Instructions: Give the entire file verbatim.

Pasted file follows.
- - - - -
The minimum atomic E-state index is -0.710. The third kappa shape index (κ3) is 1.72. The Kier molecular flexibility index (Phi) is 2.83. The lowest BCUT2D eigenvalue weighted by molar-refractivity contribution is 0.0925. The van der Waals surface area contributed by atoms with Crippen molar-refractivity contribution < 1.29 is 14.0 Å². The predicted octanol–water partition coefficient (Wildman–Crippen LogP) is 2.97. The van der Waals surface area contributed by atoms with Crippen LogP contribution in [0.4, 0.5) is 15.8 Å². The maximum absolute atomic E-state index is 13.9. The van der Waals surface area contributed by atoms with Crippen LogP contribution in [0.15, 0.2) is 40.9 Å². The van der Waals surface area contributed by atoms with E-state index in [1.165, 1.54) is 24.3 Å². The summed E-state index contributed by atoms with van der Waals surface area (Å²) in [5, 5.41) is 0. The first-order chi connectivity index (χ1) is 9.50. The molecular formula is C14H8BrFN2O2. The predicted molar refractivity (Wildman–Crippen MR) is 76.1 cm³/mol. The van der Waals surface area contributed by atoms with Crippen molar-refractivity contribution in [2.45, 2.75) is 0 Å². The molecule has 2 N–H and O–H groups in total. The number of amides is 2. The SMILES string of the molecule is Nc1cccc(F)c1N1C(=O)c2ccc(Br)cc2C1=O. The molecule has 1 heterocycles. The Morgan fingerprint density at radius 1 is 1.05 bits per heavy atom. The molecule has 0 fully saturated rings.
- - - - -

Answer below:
The minimum atomic E-state index is -0.710. The third kappa shape index (κ3) is 1.72. The Kier molecular flexibility index (Phi) is 2.83. The lowest BCUT2D eigenvalue weighted by molar-refractivity contribution is 0.0925. The van der Waals surface area contributed by atoms with Crippen molar-refractivity contribution < 1.29 is 14.0 Å². The predicted octanol–water partition coefficient (Wildman–Crippen LogP) is 2.97. The van der Waals surface area contributed by atoms with Crippen LogP contribution in [0.4, 0.5) is 15.8 Å². The maximum absolute atomic E-state index is 13.9. The van der Waals surface area contributed by atoms with Crippen LogP contribution in [0.15, 0.2) is 40.9 Å². The van der Waals surface area contributed by atoms with E-state index in [1.165, 1.54) is 24.3 Å². The summed E-state index contributed by atoms with van der Waals surface area (Å²) in [5, 5.41) is 0. The first-order chi connectivity index (χ1) is 9.50. The molecular formula is C14H8BrFN2O2. The predicted molar refractivity (Wildman–Crippen MR) is 76.1 cm³/mol. The van der Waals surface area contributed by atoms with Crippen molar-refractivity contribution in [2.45, 2.75) is 0 Å². The molecule has 2 N–H and O–H groups in total. The number of amides is 2. The SMILES string of the molecule is Nc1cccc(F)c1N1C(=O)c2ccc(Br)cc2C1=O. The molecule has 1 heterocycles. The Morgan fingerprint density at radius 1 is 1.05 bits per heavy atom. The molecule has 0 fully saturated rings.